“The next tour starts at 2 p.m. You can wait in here until then,” imparts an affable volunteer at the Indiana Medical History Museum (IMHM).

He leads me inside the two-story, dark red Old Pathology Building. Established in 1896, it’s the oldest intact pathology facility in the United States. Within walking distance stands Central State Hospital, which operated from 1848 to 1994.

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According to the IMHM’s web site, throughout its 150-year history Central State Hospital treated patients with a variety of diagnoses, including schizophrenia (or dementia praecox), depression (melancholia), general paresis, hysteria, alcoholism, senile dementia and epilepsy. The hospital’s Pathological Department opened in 1896 in order to research causes and treatments of these diseases.

Today, the Old Pathology Building contains anatomic specimens of former Central State Hospital patients. Glass jars hold human brains. Labels describe the physical injury or malady. Two human skeletons occupy a display case. Historic microscopes line shelves, forming a semi-circle.

Despite its macabre contents, the museum (launched in 1969) is uplifting, reflecting the brilliance of pioneers in psychiatric research.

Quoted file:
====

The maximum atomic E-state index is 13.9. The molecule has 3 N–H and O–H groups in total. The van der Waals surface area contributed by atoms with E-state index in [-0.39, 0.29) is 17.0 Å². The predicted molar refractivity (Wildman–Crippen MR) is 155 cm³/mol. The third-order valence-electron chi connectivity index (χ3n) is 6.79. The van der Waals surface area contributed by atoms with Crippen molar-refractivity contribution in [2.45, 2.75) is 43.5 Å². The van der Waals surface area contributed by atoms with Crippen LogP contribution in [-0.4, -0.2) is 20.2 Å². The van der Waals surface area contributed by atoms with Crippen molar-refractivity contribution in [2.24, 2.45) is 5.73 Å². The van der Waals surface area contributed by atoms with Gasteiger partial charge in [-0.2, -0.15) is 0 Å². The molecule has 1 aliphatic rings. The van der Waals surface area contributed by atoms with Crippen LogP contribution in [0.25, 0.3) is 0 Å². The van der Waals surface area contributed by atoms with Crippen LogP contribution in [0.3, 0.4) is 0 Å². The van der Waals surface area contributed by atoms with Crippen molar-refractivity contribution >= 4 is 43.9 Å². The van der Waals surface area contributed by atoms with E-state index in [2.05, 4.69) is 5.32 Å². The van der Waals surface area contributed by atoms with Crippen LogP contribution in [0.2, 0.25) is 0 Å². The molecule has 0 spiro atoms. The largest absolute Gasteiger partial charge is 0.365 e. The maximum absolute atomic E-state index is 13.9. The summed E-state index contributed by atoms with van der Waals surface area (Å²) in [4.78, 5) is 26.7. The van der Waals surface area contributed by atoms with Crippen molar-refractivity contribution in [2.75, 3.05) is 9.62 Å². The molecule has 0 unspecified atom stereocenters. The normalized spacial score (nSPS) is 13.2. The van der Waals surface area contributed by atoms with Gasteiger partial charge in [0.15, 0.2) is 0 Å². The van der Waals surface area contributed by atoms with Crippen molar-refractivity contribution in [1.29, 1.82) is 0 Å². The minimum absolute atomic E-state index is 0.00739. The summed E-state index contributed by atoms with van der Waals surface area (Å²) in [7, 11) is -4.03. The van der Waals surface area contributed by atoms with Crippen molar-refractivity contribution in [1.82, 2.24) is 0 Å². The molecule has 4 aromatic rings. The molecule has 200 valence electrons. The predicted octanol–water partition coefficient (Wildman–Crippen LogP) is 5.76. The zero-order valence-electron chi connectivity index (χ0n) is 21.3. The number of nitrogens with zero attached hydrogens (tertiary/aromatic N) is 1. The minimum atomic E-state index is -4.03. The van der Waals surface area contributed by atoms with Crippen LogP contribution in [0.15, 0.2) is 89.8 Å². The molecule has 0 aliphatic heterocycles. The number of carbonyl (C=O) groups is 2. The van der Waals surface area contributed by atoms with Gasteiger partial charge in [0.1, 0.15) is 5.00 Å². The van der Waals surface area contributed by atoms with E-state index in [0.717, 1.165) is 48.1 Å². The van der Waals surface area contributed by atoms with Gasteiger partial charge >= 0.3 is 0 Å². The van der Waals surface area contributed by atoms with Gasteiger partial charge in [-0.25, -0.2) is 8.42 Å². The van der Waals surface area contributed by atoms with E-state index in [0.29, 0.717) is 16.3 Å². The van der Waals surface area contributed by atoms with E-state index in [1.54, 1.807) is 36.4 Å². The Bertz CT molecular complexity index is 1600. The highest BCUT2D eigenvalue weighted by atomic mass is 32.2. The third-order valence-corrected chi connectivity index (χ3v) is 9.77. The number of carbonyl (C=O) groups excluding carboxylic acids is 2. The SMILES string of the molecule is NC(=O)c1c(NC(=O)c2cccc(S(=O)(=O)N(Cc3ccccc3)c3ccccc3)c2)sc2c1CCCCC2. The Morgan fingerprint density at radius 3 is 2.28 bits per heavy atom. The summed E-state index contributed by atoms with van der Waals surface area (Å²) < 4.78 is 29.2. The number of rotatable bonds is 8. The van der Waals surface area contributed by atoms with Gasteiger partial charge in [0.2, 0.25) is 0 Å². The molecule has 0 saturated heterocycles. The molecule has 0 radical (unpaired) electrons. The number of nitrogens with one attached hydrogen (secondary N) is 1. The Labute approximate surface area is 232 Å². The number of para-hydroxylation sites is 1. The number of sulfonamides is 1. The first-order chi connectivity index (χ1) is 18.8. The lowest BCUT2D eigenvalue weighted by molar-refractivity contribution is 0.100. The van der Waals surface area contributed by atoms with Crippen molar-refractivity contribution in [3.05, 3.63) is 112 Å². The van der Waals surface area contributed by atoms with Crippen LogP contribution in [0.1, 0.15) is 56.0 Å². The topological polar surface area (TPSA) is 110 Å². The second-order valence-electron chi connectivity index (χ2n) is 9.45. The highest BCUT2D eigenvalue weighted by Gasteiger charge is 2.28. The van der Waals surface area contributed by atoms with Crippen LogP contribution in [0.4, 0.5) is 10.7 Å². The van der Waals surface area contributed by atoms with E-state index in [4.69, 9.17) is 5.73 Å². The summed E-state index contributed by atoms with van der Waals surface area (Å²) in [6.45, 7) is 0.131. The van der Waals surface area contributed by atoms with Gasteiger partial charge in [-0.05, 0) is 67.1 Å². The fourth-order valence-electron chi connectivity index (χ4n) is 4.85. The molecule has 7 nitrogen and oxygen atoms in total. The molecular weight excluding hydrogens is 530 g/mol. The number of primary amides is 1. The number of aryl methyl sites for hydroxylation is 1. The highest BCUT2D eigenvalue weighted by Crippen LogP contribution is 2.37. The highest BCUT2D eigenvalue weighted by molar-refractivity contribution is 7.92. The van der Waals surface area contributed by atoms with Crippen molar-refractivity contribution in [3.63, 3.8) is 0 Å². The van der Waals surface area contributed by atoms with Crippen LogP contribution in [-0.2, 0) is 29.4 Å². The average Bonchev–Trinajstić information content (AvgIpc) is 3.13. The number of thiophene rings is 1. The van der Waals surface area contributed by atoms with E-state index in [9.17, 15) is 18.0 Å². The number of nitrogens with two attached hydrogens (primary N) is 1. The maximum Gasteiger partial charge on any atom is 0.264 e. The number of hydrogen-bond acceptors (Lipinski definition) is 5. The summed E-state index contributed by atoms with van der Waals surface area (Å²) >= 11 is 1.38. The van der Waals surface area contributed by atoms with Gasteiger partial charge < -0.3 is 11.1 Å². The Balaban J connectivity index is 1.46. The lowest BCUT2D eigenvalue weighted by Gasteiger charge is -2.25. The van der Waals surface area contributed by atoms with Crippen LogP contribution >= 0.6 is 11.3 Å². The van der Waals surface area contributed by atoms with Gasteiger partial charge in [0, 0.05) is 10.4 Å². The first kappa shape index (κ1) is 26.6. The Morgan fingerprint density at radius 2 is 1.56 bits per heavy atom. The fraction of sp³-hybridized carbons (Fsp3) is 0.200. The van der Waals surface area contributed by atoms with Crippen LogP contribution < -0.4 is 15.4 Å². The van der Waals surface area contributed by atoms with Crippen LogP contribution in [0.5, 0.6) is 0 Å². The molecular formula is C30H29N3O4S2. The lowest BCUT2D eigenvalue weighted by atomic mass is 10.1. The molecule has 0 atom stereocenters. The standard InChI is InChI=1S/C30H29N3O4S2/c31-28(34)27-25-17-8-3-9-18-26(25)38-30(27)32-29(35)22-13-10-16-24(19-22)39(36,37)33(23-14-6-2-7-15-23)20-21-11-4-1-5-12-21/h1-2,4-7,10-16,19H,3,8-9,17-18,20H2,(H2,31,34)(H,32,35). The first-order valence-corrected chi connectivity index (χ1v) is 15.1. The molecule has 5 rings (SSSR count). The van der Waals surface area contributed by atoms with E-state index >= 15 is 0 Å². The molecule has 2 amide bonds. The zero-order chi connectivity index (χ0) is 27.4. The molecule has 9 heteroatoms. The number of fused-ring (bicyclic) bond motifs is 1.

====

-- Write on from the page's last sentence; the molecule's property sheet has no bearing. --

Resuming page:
My favorite stop was the teaching amphitheater. Or was it the library, full of old medical books? No, it’s got to be the autopsy room. Approximately 1,000 autopsies were conducted! Also interesting: a 1950s-era doctor’s exhibit set up in a former morgue.

BizVoice® magazine featured the IMHM in a 2013 Getting to Know feature.

To commemorate its 50th anniversary, IMHM kicked off its Rehumanizing the IMHM Specimen Collection exhibit with a special July 9 event.

Press release excerpt: The stories the old labels tell are not human stories. They are stories of disease and disorder told from a very clinical perspective. There is certainly value in that, intellectually and scientifically. But they inadvertently take away the humanity of the individual represented. … But in 2019, as we celebrate our 50th year as a museum striving to serve the greater public, it is time to change this interpretation. We want them to be remembered in death for who they were and not for their tumor, their lesions, their traumatic brain injury or their congenital defect.

Symone Skrzycki is the senior communications manager for the Indiana Chamber. She is also a senior writer for the Chamber’s award-winning BizVoice magazine and has been with the organization for 19 years.